Young women in Kenya face various obstacles in order to live a healthy life, and poverty acts as a comprehensive factor. Studies show that a lack of limited job opportunities leads to an increase in high-risk behavior. Transactional sex becomes increasingly common for women under these conditions, while they also become more at risk for sexual violence. An estimated 29.3 percent of female sex workers in Kenya live with HIV.

Solution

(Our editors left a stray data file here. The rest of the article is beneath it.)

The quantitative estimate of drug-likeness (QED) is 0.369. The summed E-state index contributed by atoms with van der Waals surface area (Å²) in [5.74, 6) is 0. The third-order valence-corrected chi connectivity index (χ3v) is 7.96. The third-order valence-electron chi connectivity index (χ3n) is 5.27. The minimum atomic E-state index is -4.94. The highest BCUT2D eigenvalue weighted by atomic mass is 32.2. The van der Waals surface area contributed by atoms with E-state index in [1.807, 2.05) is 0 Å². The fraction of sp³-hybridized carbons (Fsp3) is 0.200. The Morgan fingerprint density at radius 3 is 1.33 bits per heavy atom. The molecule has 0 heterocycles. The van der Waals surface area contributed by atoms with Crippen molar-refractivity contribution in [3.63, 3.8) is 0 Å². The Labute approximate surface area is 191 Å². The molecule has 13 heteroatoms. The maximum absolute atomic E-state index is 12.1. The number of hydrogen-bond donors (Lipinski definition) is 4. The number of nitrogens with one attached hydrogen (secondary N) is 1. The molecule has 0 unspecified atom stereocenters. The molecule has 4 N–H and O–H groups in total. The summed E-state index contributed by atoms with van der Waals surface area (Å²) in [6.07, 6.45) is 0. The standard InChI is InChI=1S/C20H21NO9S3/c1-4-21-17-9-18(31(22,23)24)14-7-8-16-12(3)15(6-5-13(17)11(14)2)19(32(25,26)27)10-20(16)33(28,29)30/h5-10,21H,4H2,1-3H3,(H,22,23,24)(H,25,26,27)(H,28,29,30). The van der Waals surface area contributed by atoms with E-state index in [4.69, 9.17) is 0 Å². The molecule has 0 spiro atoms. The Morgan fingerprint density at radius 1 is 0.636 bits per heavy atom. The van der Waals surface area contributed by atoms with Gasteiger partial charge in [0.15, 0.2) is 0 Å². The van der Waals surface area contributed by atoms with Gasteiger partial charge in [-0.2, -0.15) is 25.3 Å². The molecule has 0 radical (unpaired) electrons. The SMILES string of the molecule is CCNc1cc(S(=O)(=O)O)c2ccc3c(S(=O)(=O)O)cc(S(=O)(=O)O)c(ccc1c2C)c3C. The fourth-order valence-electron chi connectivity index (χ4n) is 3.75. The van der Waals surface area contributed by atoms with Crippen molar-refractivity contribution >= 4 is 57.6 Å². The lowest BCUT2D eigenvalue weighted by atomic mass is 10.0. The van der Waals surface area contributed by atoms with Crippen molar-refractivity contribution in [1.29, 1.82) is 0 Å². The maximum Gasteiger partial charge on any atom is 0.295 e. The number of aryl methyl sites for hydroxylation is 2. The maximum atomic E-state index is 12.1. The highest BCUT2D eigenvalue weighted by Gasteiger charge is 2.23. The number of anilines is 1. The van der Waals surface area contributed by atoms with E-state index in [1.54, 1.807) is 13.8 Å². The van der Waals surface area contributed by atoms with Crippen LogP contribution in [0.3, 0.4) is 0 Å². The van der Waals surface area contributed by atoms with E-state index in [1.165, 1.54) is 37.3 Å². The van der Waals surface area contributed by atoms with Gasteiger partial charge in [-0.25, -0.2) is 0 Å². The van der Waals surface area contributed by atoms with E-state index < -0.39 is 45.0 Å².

The most practical solution to tackling the elimination of HIV in Kenya combines HIV prevention with economic empowerment for young girls. The Global Fund to fight AIDS, Tuberculosis and Malaria is an organization that has worked hard at implementing strategies, and interventions across Africa that highlight women’s access to job opportunities and education. In 10 different countries in Africa (including Kenya), young women can attend interventions in which they learn about small business loans, vocational training and entrepreneurship training. One way that more women in Kenya are able to gain control over their financial resources is by receiving village saving loans. To participate in village saving loans it requires a group of 20-30 to make deposits into a group fund each week. Women within these groups can access small loans, which enables them to increase their financial skills while gaining economic independence. The Global Fund to fight AIDS has cultivated a space for numerous empowerment groups for young women out of school called the RISE Young Women Club. The young women in these clubs often live in poverty and receive HIV testing as well as sexual health education.